In recent days, a pretty nasty squabble has erupted between two coalitions of Christian and Jewish groups. The short version of it goes like this: Hours before all the parties were set to convene for their regular interfaith dialogue, 15 leaders of major Christian churches announced (without any warning) that they had signed a letter asking Congress to reconsider its foreign aid package to Israel.
The reason? The churches charge that Israel engages in human rights violations against the Palestinians including “killing of civilians, home demolitions and forced displacement, and restrictions on Palestinian movement, among others.”
“We asked Congress to treat Israel like it would any other country to make sure our military aid is going to a country espousing the values we would as Americans — that it’s not being used to continually violate the human rights of other people.” Rev. Gradye Parsons, the top official of the Presbyterian Church (U.S.A.) told the Times.
In response, this confederation of Jewish organizations–consisting of various religious and advocacy groups—withdrew from the scheduled event. One of the groups, the Jewish Council for Public Affairs, published a letter accusing the Christian groups of “vicious anti-Zionism.” And this was when Andrew Sullivan of the Daily Beast, fresh off of fulminating about the barbarism of ritual circumcision, went completely apeshit.
In a blog post entitled A New Wave Of “Vicious Anti-Zionism” (although, to show you where his head is at, it should be noted that the URL …
…reflexively says anti-Semitism), Sullivan quickly turned the words of one Jewish organization into seemingly an entire immutable pattern of conspiracy. He writes:
The ranks of alleged “bigots” now extend to most of the mainline Protestant churches. … What did they say, what word did they use, what “code” or “trope” did they slip into that proves their Jew-hatred?
Then Sullivan cites the controversial letter from the church leaders, which, despite its ultimate message—let’s indict Israel of human rights violations and call on Congress to reconsider aid—features some tempering language about Israeli suffering:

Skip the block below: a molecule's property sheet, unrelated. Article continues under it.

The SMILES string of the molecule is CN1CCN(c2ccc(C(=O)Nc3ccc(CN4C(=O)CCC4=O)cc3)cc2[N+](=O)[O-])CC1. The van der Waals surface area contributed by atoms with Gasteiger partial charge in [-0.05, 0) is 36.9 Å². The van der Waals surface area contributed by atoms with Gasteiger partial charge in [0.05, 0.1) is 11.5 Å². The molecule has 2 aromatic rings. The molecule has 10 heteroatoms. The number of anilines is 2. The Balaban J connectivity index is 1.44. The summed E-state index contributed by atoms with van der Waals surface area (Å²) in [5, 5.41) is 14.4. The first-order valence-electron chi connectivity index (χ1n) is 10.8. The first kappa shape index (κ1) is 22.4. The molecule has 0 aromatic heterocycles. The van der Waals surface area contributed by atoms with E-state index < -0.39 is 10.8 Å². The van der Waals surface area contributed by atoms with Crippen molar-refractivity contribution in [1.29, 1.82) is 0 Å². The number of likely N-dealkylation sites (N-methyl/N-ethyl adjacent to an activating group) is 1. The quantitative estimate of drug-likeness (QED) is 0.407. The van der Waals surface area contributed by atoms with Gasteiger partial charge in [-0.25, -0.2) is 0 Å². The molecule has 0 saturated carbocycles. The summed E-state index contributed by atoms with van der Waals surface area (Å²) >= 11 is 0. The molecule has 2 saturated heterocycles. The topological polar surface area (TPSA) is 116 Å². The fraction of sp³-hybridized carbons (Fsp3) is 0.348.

Through … direct experience we have witnessed the pain and suffering of Israelis as a result of Palestinian actions and of Palestinians as a result of Israeli actions. In addition to the horror and loss of life from rocket attacks from Gaza and past suicide bombings, we have witnessed the broad impact that a sense of insecurity and fear has had on Israeli society.
The first sad part is that these Jewish groups frequently address the hardships of Palestinians in their advocacy. The rest of the JCPA letter, had Sullivan bothered to read it, said this:
“It is the right of these Christian leaders to say what they want to Congress or anyone else,” added JCPA Chair Larry Gold. “And it is our right to say ‘enough is enough.’ We will continue to be vigilant against anti-Christian, anti-Muslim, and anti-Palestinian activities wherever and whenever we see them because it is the right thing to do.”
Nevertheless, Sullivan seems to think that these Jewish groups should thank this Christian alliance for being so thoughtful in their hypocrisy. The consideration expressed in the letter is apparently enough for Sullivan to excuse the actual contents of the letter, which constitute an anti-Zionistic double standard given that the churches don’t seem to be calling on Congress to reconsider aid to any other country. This is largely why the Jewish groups were upset.
Sullivan backs himself up with the New York Times article on the kerfuffle, which explains that previous U.S. aid had been suspended to other countries (albeit not at the urging of the churches):
Humanitarian aid to the Palestinian Authority was suspended last year because of violations, and Congress is re-evaluating aid to Egypt, noted Peter Makari, the executive for the Middle East and Europe in global ministries of the United Church of Christ and the Christian Church (Disciples of Christ), who helped write the letter.
Sullivan seems to think the only way to correct what he sees as a double standard is to allow another double standard to fly unchecked and then to speak more hysterically than the churches themselves. Not done yet, Sullivan next delves into the trope (yes, it’s a trope) about the Israel lobby’s noxious control of Congress:
I would have suspended all aid to Israel when it refused to stop its settlement policy on the West Bank, but that’s a little like being in favor of an immediate space station on Mars, given the Greater Israel lobby’s grip on Congress.
I wonder if, given the news today that the terrorist group Hamas launched over 70 rockets (and counting) onto a civilian population in southern Israel, the double standard that Sullivan sees with regard to Israel and Congress might be more complicated than he thinks.